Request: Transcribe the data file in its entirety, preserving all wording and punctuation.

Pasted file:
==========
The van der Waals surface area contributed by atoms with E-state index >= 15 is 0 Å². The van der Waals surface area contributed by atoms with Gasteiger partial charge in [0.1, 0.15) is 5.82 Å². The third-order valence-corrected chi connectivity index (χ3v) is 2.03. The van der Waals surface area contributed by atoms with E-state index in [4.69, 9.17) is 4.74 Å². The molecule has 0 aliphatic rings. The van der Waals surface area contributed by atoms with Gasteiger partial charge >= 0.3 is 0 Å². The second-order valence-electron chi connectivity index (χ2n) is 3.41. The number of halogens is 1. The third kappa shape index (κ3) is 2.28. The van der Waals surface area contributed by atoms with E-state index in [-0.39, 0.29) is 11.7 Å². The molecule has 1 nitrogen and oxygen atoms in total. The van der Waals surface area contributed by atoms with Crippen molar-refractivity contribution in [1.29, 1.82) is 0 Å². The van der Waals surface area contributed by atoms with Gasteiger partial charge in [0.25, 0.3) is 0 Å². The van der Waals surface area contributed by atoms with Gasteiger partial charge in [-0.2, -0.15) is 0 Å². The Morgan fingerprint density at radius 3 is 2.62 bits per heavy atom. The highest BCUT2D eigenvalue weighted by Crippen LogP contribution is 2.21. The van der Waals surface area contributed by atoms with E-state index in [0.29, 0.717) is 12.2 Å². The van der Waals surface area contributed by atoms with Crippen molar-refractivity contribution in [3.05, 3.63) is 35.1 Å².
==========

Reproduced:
The van der Waals surface area contributed by atoms with E-state index >= 15 is 0 Å². The van der Waals surface area contributed by atoms with Gasteiger partial charge in [0.1, 0.15) is 5.82 Å². The third-order valence-corrected chi connectivity index (χ3v) is 2.03. The van der Waals surface area contributed by atoms with E-state index in [4.69, 9.17) is 4.74 Å². The molecule has 0 aliphatic rings. The van der Waals surface area contributed by atoms with Gasteiger partial charge >= 0.3 is 0 Å². The second-order valence-electron chi connectivity index (χ2n) is 3.41. The number of halogens is 1. The third kappa shape index (κ3) is 2.28. The van der Waals surface area contributed by atoms with E-state index in [-0.39, 0.29) is 11.7 Å². The molecule has 1 nitrogen and oxygen atoms in total. The van der Waals surface area contributed by atoms with Crippen molar-refractivity contribution in [1.29, 1.82) is 0 Å². The van der Waals surface area contributed by atoms with Gasteiger partial charge in [0.25, 0.3) is 0 Å². The van der Waals surface area contributed by atoms with Gasteiger partial charge in [-0.2, -0.15) is 0 Å². The Morgan fingerprint density at radius 3 is 2.62 bits per heavy atom. The highest BCUT2D eigenvalue weighted by Crippen LogP contribution is 2.21. The van der Waals surface area contributed by atoms with E-state index in [0.29, 0.717) is 12.2 Å². The van der Waals surface area contributed by atoms with Crippen molar-refractivity contribution in [3.05, 3.63) is 35.1 Å².